An ambitious project to help the UK’s bumblebees aims to get the nation buzzing. Bumblebee numbers have declined steeply because agricultural changes have destroyed their natural habitats. The project wants the public to help reverse these declines by turning their gardens into bumblebee oases.
The Bees for Everyone campaign is funded through generous grants from the Heritage Lottery Fund, Scottish Natural Heritage and others, and is run by the Bumblebee Conservation Trust (BBCT). Itaims to raise
public awareness of the threats bumblebees face, inspire gardeners of all ages to get planting, and will provide opportunities for people to learn more about these hard-working pollinators. Additionally, the project team will be helping rare bumblebees through active conservation work to safeguard, restore and create habitats for them.
To launch the project, the charity is running a national ‘Bee kind’ competition to find the UK’s most bee-friendly gardens. A custom-built interactive website tool makes it easy for people to get a Bee kind score for their garden, park or window box, then makes suggestions for other plants to include. Beechgrove Garden presenter George Anderson is backing the scheme and prizes will be awarded across a range of garden sizes, from window box upwards.
Speaking at the launch of the project, Stewart Stevenson MSP, Minister for Environment and Climate Change said:
“Bumblebees are of critical importance to green growth in Scotland. A new study published this week estimates that insect pollination of crops contributes over £50 million to Scotland’s economy. It is very important that we support pollinator populations in our farms, towns and cities.”
BBC Beechgrove Garden’s George Anderson, a supporter of the scheme who is urging the public to get involved, said:
“The Bee kind website tool is brilliant – it makes it really easy for people to find out how good their garden is for bees and suggests simple and affordable changes to cater for the bees’ needs. Anyone can become involved and it doesn’t matter where they live. We can all do our bit just by planting a few colourful flowers, and the Bee kind tool will show you how.”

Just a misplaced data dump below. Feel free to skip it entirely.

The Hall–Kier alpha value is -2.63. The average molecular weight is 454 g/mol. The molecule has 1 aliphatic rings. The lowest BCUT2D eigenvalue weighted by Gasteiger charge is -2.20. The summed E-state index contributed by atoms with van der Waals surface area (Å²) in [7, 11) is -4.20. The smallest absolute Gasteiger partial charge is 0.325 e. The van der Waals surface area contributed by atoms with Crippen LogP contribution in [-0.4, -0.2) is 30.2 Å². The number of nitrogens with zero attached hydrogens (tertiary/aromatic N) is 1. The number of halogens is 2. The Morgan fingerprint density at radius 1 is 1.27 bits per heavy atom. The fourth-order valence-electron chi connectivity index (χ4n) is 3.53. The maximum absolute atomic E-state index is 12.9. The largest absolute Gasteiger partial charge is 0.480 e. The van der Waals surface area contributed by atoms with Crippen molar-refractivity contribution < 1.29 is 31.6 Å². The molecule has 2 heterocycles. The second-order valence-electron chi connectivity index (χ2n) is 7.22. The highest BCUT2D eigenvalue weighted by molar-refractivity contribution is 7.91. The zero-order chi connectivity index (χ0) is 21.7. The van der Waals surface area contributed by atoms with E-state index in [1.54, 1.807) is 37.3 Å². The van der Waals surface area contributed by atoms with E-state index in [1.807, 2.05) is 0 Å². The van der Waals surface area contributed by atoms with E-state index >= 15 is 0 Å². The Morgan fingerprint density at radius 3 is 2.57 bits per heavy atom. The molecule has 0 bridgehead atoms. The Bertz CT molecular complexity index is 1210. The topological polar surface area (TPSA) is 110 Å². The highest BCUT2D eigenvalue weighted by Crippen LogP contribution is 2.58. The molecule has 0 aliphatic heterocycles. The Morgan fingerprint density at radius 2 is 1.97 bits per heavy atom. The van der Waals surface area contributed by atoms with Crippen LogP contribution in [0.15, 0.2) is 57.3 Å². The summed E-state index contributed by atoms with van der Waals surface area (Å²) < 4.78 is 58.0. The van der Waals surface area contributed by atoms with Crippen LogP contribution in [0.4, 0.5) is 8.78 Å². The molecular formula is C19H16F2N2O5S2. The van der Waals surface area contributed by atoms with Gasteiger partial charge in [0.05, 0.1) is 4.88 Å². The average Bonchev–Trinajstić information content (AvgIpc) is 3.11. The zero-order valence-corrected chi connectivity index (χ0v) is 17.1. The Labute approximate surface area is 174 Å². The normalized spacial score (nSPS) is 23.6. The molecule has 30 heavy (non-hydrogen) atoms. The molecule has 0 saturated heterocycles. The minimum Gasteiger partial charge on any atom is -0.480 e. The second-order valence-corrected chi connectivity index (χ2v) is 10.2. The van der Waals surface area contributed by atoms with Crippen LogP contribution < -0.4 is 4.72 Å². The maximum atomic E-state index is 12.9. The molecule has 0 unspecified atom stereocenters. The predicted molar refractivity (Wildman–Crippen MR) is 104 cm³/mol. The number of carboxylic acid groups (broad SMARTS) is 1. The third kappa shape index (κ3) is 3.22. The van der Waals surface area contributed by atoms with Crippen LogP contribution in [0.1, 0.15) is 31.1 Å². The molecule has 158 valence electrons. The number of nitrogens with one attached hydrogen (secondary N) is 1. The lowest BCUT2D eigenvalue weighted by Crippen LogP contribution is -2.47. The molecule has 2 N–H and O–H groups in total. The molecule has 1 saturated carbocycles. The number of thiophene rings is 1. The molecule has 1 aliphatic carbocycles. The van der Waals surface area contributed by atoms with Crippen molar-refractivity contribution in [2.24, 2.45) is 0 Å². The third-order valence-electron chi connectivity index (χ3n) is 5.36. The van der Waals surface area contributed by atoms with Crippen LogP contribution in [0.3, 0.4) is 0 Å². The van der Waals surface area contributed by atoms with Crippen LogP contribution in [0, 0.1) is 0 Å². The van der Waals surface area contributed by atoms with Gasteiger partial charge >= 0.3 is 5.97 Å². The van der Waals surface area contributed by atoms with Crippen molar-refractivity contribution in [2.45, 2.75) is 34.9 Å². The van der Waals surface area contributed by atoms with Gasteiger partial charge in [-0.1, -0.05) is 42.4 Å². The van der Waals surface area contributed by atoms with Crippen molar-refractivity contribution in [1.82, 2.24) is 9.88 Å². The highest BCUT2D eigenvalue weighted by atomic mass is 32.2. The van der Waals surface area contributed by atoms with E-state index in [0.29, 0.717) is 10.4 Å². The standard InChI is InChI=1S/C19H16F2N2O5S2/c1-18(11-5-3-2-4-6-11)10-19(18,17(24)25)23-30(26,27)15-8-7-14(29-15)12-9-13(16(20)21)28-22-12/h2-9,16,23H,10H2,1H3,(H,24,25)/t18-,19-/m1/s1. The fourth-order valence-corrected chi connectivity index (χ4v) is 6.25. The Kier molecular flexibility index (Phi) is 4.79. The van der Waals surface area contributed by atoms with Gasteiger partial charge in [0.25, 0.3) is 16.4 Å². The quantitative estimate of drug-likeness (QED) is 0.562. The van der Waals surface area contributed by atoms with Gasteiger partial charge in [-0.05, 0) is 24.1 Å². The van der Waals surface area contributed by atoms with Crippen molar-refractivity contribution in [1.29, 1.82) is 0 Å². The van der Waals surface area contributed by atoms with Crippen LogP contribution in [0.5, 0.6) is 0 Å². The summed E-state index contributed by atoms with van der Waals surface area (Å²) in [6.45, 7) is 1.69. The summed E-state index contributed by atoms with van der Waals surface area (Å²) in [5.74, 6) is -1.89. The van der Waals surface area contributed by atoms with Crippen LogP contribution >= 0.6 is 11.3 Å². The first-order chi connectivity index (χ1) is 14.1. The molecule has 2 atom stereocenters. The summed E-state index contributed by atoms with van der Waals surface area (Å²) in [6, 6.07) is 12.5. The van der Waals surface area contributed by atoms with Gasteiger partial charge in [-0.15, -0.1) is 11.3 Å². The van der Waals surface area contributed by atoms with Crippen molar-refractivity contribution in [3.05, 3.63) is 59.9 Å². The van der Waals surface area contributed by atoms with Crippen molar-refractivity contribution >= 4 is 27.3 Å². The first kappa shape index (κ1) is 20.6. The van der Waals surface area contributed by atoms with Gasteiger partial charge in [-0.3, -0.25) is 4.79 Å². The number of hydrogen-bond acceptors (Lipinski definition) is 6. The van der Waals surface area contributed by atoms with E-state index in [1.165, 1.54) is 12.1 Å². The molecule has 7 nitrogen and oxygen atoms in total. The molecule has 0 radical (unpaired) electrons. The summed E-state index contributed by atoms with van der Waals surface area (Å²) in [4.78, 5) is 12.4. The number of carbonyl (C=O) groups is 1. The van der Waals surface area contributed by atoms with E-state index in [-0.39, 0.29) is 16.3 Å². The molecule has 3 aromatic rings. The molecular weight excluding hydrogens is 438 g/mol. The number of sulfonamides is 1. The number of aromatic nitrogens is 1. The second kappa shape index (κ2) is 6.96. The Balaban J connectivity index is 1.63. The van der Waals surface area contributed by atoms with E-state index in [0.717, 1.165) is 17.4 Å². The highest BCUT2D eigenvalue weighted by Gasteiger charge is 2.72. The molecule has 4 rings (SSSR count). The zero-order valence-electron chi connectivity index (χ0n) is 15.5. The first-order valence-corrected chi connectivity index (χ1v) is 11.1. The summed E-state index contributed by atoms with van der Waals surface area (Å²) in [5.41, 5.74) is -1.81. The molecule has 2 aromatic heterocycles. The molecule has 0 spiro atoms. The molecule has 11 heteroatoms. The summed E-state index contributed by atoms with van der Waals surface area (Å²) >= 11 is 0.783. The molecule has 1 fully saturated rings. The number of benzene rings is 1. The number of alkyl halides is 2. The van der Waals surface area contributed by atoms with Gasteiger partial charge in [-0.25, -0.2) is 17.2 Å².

Colin McLean, Head of the Heritage Lottery Fund in Scotland, said:
“Bumblebees are a crucial part of the UK’s ecosystem and our natural heritage so it’s alarming to see how numbers have been declining in recent years. The innovative ‘Bee kind’ competition and online tool will help to protect our bumblebees, encouraging people across the country to learn more about these fascinating insects and how to make gardens and window boxes bee-friendly habitats.”
The Bees for Everyone project is also working with landowners, farmers and local authorities to ensure that the UK’s rarest bumblebees have the habitat they need in order to survive.
By working with both the public and large-scale landowners, BBCT’s CEO Dr. Ben Darvill hopes to begin a reversal in the recent fortunes of these important insects:
“In the last 70 years two bumblebee species have become extinct and many more have declined rapidly,” Ben said, “It’s easy to take them for granted, but without their work as pollinators our crops would be less productive and our wildflowers would produce fewer seeds. Important five-a-day fruit and vegetables could become more expensive and our countryside would lose its colour.”
Children from Duddingston Primary School in Edinbugh are already enthusiastic supporters of the project and attended the launch event. The 4-11 year-olds took part in a bee-friendly drawing competition and performed a specially-commissioned light-hearted poem (by award-winning poet Anneliese Emmans Dean), chanting “What do we want? LOTS MORE FLOWERS! When do we want them? NOW!”